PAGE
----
I had an idea for a post about annual stewardship campaigns. Before I launched into writing, I visited the ECF Vital Practices’ web site to see if someone else had already written about my idea. As you likely know, dear reader, on the Vital Practices home page, the dark blue bar across at the top includes an option for Topics. When you click on that, you receive a listing of Featured topics, as well as a list of 28 topics covering myriads of ministries, from Administration to Youth and Young Adults.

I clicked on Stewardship, one of the Featured Topics, and found not one page, but TWELVE PAGES of articles and links to recorded workshops – all about stewardship ministry. I read several posts as I investigated whether my topic idea had been covered by someone else.

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Topics: Stewardship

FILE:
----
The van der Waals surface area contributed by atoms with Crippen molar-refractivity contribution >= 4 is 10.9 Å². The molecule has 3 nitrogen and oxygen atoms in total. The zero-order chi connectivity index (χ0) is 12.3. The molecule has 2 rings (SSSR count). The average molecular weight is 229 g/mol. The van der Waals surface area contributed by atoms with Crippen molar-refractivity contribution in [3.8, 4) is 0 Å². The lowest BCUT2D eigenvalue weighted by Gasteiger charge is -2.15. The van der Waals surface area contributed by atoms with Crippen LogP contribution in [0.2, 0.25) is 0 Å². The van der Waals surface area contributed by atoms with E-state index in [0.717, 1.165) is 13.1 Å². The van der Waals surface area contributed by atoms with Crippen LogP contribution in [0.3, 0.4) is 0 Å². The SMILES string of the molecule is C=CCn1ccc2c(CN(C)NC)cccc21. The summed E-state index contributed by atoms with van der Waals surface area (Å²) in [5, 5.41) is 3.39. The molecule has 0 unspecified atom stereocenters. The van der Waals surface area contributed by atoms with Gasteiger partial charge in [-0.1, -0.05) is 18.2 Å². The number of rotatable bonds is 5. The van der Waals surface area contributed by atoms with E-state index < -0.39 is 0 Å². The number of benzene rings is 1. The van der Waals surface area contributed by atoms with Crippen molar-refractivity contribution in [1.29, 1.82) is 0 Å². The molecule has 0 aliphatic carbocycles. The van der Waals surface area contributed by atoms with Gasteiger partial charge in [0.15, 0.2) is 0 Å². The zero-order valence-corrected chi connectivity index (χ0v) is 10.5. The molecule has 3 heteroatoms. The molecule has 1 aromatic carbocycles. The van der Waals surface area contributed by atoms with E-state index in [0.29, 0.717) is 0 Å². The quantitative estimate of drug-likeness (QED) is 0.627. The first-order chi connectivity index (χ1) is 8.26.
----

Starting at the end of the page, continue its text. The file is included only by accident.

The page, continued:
July 13, 2017 by Jerry Campbell

I looked at her capital campaign pledge card and set it aside. At first, I thought it must be a mistake. She couldn’t possibly afford to give this much. I knew her well. She was among the first to greet me when I first came to serve this parish, and was a regular volunteer in the church office. She was rarely absent on a Sunday morning. I knew that she lived off a minimal income and relied on assistance from a variety of community resources. I had visited her in her home often enough to know that she eschewed luxury, and obviously embraced a simple lifestyle out of necessity.

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Topics: Stewardship
July 10, 2017 by Annette Buchanan

For many, especially those in seasonal climates, the summer months (July and August) are regarded as the time when the church slows down. We may combine services, the priest maybe on vacation, the vestry may not meet, the choir may not sing, Sunday school may be cancelled, and many guilds will also suspend their meetings until the fall. While totally in agreement that we need rest and relaxation, and it is the most popular vacation time, do we all need to rest from church obligations at the same time. Sadly it is also a time when finances go on vacation as our support of the church dwindles during the summer months.